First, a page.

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In response to national technology mandates, schools across the United States have committed themselves to laptop technology programs as a way to encourage student-centered learning and critical thinking in collaborative classrooms (Getting America’s Students Ready Report, 1996). This study reports on a great deal of teacher ambivalence about technology in English instruction, in the context of a school-wide laptop technology initiative. Four larger clusters of conflict contributed to this ambivalence: a) conflicts around institutional control in implementation of the laptop program and teacher agency, b) conflicts around political pressures for standardized testing and technology mandates, c) conflicts around technology uses in the curriculum and technology allocation in specific class types, and d) conflicts around professional identity and the challenges that both student and teacher technology use brought to these identities. The study concludes that these teachers needed to be given greater agency in planning and implementing the laptop technology initiative, and in revising their curriculum to embrace this new technology, as well as the necessary professional development to prepare them for such an educational innovation.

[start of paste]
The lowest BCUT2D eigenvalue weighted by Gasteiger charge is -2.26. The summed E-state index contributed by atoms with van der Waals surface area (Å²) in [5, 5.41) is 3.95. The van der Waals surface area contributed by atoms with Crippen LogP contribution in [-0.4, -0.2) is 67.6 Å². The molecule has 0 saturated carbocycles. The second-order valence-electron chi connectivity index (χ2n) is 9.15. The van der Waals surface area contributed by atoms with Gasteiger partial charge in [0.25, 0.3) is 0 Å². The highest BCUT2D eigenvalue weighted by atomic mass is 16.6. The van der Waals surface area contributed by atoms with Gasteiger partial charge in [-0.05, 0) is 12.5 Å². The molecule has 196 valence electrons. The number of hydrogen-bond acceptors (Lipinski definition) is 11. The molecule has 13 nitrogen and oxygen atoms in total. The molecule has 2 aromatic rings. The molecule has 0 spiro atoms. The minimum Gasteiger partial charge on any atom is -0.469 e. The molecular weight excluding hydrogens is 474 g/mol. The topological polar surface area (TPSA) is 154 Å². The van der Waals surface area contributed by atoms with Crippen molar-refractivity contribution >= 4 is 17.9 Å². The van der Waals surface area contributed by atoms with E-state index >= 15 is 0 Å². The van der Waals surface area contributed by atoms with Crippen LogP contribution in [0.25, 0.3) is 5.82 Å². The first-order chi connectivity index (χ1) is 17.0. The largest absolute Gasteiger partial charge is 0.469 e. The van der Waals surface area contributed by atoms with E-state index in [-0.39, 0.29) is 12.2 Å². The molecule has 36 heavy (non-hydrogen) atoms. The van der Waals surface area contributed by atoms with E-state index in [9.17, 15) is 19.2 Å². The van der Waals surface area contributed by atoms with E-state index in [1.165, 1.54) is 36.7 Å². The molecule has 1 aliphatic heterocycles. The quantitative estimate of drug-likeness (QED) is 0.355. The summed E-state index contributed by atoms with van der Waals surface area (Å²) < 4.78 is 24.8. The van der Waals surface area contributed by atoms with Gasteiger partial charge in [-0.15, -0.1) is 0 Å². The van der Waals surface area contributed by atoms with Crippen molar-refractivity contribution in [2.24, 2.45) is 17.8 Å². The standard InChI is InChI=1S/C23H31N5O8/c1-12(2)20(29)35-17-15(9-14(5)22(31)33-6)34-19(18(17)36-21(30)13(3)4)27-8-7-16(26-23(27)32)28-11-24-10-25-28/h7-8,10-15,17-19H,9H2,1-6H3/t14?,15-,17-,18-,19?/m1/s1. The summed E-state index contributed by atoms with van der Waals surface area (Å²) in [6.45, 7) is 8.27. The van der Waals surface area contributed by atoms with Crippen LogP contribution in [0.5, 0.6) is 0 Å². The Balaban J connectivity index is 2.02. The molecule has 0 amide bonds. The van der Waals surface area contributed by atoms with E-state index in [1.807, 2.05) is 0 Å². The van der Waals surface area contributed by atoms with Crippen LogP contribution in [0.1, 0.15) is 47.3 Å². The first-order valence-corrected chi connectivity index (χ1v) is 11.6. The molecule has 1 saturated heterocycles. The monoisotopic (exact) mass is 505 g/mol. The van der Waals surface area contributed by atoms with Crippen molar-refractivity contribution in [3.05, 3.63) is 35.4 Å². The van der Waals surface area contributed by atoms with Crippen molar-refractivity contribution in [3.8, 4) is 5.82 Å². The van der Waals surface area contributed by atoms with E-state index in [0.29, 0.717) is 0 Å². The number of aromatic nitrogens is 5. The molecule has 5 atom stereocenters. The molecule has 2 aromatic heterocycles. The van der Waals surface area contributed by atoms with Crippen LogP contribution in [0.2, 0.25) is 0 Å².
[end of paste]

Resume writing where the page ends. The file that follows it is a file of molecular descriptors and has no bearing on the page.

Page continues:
Pre-print version of an article that was published in:

McGrail. E. (2006). “It’s a double-edged sword, this technology business”: Secondary English teachers’perspectives on a schoolwide laptop technology initiative. Teachers College Record, 108(6), 1055-1079.